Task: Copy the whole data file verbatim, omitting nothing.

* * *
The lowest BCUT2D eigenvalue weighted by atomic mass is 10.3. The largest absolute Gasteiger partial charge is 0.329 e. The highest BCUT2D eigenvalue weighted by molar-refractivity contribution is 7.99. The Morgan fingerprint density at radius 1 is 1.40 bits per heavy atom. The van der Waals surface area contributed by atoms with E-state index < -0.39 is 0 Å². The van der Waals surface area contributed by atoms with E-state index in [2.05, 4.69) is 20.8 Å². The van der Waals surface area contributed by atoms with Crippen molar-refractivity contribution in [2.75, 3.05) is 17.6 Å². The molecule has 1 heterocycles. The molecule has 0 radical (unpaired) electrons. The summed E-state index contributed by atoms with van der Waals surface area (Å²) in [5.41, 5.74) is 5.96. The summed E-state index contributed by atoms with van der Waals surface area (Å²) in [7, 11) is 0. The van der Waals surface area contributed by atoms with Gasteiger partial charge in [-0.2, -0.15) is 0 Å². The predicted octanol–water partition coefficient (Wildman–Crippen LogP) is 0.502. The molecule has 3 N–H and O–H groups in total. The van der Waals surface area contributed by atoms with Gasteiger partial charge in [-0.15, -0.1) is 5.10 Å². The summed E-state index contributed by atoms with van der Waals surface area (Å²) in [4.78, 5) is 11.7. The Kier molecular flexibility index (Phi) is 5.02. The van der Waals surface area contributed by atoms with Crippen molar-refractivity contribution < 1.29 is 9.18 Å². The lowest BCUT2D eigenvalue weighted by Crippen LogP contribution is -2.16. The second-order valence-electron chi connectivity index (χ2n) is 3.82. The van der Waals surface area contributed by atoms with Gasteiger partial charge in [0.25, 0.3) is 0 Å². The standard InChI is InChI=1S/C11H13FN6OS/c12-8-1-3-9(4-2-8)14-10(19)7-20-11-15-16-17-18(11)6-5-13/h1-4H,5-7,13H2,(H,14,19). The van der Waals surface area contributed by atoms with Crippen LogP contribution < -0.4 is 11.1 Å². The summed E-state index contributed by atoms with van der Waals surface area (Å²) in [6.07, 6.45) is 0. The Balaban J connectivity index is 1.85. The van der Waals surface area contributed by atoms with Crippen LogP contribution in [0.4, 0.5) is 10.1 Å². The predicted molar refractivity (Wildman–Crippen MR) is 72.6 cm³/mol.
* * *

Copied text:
The lowest BCUT2D eigenvalue weighted by atomic mass is 10.3. The largest absolute Gasteiger partial charge is 0.329 e. The highest BCUT2D eigenvalue weighted by molar-refractivity contribution is 7.99. The Morgan fingerprint density at radius 1 is 1.40 bits per heavy atom. The van der Waals surface area contributed by atoms with E-state index < -0.39 is 0 Å². The van der Waals surface area contributed by atoms with E-state index in [2.05, 4.69) is 20.8 Å². The van der Waals surface area contributed by atoms with Crippen molar-refractivity contribution in [2.75, 3.05) is 17.6 Å². The molecule has 1 heterocycles. The molecule has 0 radical (unpaired) electrons. The summed E-state index contributed by atoms with van der Waals surface area (Å²) in [5.41, 5.74) is 5.96. The summed E-state index contributed by atoms with van der Waals surface area (Å²) in [7, 11) is 0. The van der Waals surface area contributed by atoms with Gasteiger partial charge in [-0.2, -0.15) is 0 Å². The predicted octanol–water partition coefficient (Wildman–Crippen LogP) is 0.502. The molecule has 3 N–H and O–H groups in total. The van der Waals surface area contributed by atoms with Gasteiger partial charge in [-0.15, -0.1) is 5.10 Å². The summed E-state index contributed by atoms with van der Waals surface area (Å²) in [4.78, 5) is 11.7. The Kier molecular flexibility index (Phi) is 5.02. The van der Waals surface area contributed by atoms with Crippen molar-refractivity contribution < 1.29 is 9.18 Å². The lowest BCUT2D eigenvalue weighted by Crippen LogP contribution is -2.16. The second-order valence-electron chi connectivity index (χ2n) is 3.82. The van der Waals surface area contributed by atoms with Gasteiger partial charge in [0.25, 0.3) is 0 Å². The standard InChI is InChI=1S/C11H13FN6OS/c12-8-1-3-9(4-2-8)14-10(19)7-20-11-15-16-17-18(11)6-5-13/h1-4H,5-7,13H2,(H,14,19). The van der Waals surface area contributed by atoms with Crippen LogP contribution < -0.4 is 11.1 Å². The summed E-state index contributed by atoms with van der Waals surface area (Å²) in [6.07, 6.45) is 0. The Balaban J connectivity index is 1.85. The van der Waals surface area contributed by atoms with Crippen LogP contribution in [0.4, 0.5) is 10.1 Å². The predicted molar refractivity (Wildman–Crippen MR) is 72.6 cm³/mol.